Each morning, brothers Mario and Salvatore Marino stroll through local farmers’ markets in search of the ripest produce, returning back to their restaurant just in time to pull fresh bread from the oven. The pair actually oversees three LA restaurants—La Bottega Marino, Il Grano, and Marino Ristorante—each of which highlights the traditions of the owners’ homeland, Napoli, with handmade pastas, pastries, pizzas, and panini sandwiches filled with seasonal ingredients. As noted on the LA Weekly web blog, La Bottega Marino’s menu foregoes Italian-American standards like caesar salad and fettuccini for more authentic specialties such as porchetta—an herb-rolled pork loin wrapped in pork belly and roasted with a light seasoning of salt, pepper, garlic, and fennel. In addition to perfecting housemade meals, the Marino brothers spend time building their wine list by collecting varietals from almost every Italian region, including the region whose excess CO2 yields bubbly prosecco.
Oenophiles flock to the Colorado Wine Company in Eagle Rock, looking to buy high-quality wines for under $25. They also come in to sip wine by the glass, with a rotating selection of pours between $5 and $12. Each day, Colorado Wine puts together four white and reds to taste inside the dark, woody space, where a long wall of wine bottles stands in as the primary focus of the room. Not to be outdone, beer lovers can also enjoy a rotating variety of six different beers on tap, often featuring Southern California breweries. Cheese plates are available for quick noshing, and on Friday nights from 5:30 p.m. to 7 p.m. the shop offers reduced-price flights with complimentary cheese accompaniment for under $20. Regulars can also indulge in their Wine of the Month Club, which makes sitting inside the cozy space all the more enjoyable.
Benito Prezia founded Buon Gusto Ristorante because he wanted a place where families of any size could gather and enjoy great Italian food. The dining room can seat parties of up to 100 and the menu of Italian classics continues to keep up with the times. But it's what happens behind the scenes that really counts. Chefs select their herbs and vegetables from the restaurant's own garden, filling dishes with fresh-picked flavors. And to keep diners of every age happy, the menu offers a variety a dishes such as spaghetti and meatballs, brandy-soaked beef tenderloin, seafood paella, and vegetarian manicotti. The chefs even make a few gluten-free pastas, helping everyone in a family enjoy a meal at the same table, even when someone is going through a parachute-pants phase.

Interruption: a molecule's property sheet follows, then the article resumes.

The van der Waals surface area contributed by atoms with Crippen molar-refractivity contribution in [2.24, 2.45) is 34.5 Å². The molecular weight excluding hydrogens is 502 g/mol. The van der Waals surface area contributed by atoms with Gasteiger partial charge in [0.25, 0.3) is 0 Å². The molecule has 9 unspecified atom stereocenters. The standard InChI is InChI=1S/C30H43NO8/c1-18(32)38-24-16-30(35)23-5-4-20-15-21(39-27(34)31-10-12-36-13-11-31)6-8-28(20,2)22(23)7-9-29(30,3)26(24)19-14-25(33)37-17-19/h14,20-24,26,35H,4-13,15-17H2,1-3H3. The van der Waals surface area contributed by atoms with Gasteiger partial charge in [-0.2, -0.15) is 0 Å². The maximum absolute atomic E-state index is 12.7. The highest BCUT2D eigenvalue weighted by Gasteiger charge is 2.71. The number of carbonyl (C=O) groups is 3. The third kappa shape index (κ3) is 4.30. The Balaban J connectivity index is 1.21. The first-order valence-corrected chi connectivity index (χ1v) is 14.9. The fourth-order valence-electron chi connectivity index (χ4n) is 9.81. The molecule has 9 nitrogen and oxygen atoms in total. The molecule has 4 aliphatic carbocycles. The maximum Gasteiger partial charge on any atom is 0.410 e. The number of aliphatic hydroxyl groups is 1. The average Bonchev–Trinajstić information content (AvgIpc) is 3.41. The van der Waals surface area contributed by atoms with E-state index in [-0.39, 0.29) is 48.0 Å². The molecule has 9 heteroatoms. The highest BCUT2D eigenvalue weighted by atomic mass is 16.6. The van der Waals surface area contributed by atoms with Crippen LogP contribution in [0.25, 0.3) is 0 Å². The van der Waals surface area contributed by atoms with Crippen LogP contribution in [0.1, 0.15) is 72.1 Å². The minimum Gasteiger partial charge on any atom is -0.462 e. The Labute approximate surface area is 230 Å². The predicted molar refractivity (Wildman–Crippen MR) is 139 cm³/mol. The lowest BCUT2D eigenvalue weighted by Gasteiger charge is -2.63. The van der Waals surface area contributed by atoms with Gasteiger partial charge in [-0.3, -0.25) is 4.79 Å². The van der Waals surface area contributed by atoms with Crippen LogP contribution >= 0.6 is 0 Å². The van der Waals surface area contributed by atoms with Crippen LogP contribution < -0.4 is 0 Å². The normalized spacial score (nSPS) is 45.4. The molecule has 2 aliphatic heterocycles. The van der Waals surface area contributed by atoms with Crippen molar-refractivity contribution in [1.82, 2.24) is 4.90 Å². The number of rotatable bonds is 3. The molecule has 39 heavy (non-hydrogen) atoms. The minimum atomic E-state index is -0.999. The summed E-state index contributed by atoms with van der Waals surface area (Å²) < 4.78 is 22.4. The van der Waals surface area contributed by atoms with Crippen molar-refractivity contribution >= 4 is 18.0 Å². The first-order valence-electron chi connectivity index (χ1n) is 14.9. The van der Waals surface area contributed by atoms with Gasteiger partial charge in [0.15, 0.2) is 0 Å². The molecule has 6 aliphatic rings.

Cozy candlelight and flickering lanterns cast soft shadows in 55 Degree Wine?s cellar, where waiters eagerly pair customers? palates with weekly rotating wines. Featured on Best of LA Weekly in 2012 for its wine program, the winery stocks more than 2,000 labels, of which up to 60 are spotlighted in the cellar?s monthly lineup of pours. Though most vintages are Italian, ambrosias from Europe, South America, and other far-flung climes find homes in the shop after being tasted and approved by store owners. The thermostat, appropriately set to 55 degrees, helps keep elixirs fresh and patrons comfortable, but guests may wish to bring a sweater or particularly affectionate bear.
Like a massive loom, a circular wine rack curves through the dining room of Vinotéque on Melrose, its warps threaded with hundreds of bottles of vintages from around the world. To complement everything from Vermont chardonnays to Chilean cabernet sauvignons, executive chef Sheila R. Gomez serves up a full menu of tapas, cheeses, and decadent desserts, all prepared with seasonal, locally sourced ingredients. The café's oenophiles also helm weekly sampling sessions and lessons in the garden patio, as the ivy vines creeping up the lattice look on jealously, no one taking any interest in their leaf-flavored liqueur.
Obika’s ingredients are so carefully curated that the staff can point out the exact region in Italy, or even the exact city, from which they came. Compared to the restaurant's other prized, imported ingredients—smoked prosciutto, white salame, capers, parmigiano reggiano—it seems the mozzarella is the most prized of all. The mozzarella is shipped to the restaurant three times a week to ensure its freshness, and the European Union certifies that each batch has been prepared in the traditional fashion. All this attention to detail makes Obika’s menu equally as flavorful as it is authentic. Layers of fresh pasta burble with mozzarella and beef ragu in the housemade lasagna, and mint pesto brings spice to a free-range chicken breast pan-sautéed with artichokes. The kitchen’s oven takes center stage to fire pizzas that, once again, put the carefully cultivated cheese on display. And of course, it wouldn’t be a full-course Italian meal or a day when kids siege power from their babysitters without dessert: the tiramisu and a ricotta mousse sprinkled with pine nuts take the cake. Servers may even shout “Obika!” when they deliver dishes to tables—it means “here it is!” in Italian, and demonstrates just how excited they are about the contemporary, authentic Italian fare their eatery dishes out.